Before your welcome letter arrived I had received the glad tidings contradicting those which had thrown me into the deepest affliction - I was on the point of writing to your brother requesting some materials for a memoir of your life. Let what has passed warn us to be provided with such materials in the event of my surviving you - Ay me! with what feeling I used to pass the lodgings where I had called upon you - I used to feel as if half my life had been taken out of me Most joyous reverse of feelings - I am now consoled for many sorrows by thinking you are alive - I fear I cannot visit you but you must come back to us - Nothing particular has happened in my private history excepting that Mrs Campbell has brought back Thos much against my will to our house in Upper Seymour Street - His insane dislike to me still continues & I have been obliged for the sake of studying in peace to take chambers in the Adelphi - The University is going on very well - We have raised names amounting to an hundred & fifty thousand pounds one half of the sum that can possibly be required - How much I rejoiced to hear of Pisa's liberation - In hopes of your return and with devoted affection I remain

My dear General your faithful friend T. Campbell

P.S. Address under Cover to T. P. Courtenay - M. P.

Cannon Street Westminster

Campbell's son Thomas was mentally ill, probably the result of the congenital syphilis which his mother had contracted from Campbell himself. The University is London University, of which Campbell was one of the leading instigators. The reference to Pisa's liberation evidently has to do with the sporadic efforts of Italian patriotic revolutionaries to free their country from foreign domination. The Congress of Vienna following the Napoleonic wars awarded Tuscany to an Austrian archduke of the house of Hapsburg, Ferdinand III, who was succeeded by his son Leopold II in 1824.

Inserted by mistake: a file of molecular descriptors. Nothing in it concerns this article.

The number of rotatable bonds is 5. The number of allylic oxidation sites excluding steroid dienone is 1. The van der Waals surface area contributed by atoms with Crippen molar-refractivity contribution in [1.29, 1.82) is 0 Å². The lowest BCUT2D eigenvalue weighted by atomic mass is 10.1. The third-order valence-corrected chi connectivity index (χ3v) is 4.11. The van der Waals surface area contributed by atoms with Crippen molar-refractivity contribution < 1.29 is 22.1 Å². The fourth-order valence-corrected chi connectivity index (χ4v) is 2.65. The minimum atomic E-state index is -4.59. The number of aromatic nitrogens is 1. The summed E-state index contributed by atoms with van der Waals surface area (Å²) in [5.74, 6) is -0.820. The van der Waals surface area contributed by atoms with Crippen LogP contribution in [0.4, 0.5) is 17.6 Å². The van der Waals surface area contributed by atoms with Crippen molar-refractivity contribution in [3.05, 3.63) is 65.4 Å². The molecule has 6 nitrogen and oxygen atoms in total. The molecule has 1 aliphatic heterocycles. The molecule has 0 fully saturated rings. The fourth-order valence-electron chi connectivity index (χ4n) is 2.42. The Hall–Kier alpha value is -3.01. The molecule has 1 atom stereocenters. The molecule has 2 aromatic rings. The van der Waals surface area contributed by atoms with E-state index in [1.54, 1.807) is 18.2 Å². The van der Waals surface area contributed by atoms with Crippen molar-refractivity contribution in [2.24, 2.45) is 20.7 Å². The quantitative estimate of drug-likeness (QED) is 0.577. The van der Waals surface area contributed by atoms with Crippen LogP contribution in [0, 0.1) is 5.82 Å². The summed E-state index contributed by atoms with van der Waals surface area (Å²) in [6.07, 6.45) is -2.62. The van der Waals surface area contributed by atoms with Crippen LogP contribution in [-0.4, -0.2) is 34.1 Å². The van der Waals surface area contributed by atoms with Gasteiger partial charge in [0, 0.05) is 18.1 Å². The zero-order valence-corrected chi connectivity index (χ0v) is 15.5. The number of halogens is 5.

Not until 1861, however, did the region of Tuscany become a part of the kingdom of Italy.

MARY RUTH MILLER Durham, North Carolina

1 William Beattie, Life and Letters of Thomas Campbell (New York, 1850), II, 134-5. The letter is dated 26 August 1821. Ugo Foscolo was an Italian poet, novelist, and freedom fighter who refused to serve the Austrians after the fall of Napoleon and went into exile in England, where he contributed to periodicals to help support himself.

2 Beattie, II, 137.

3 Guglielmo Pepe, Memorie del Generale Guglielmo Pepe (Lugano, 1847), II, 402. Campbell was elected Lord Rector of Glasgow University in 1826 and again in 1827.

4 Beattie, II, 235. 'Dearest M.' is probably Mary Wynell Mayow, member of a family of Campbell's intimate friends, with whom Campbell had a romantic attachment after the death of his wife in 1828.
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Title Annotation:18th-19th-century poet; Italian freedom fighter Guglielmo Pepe
Author:Miller, Mary Ruth
Publication:Notes and Queries
Date:Jun 1, 1998
Words:1903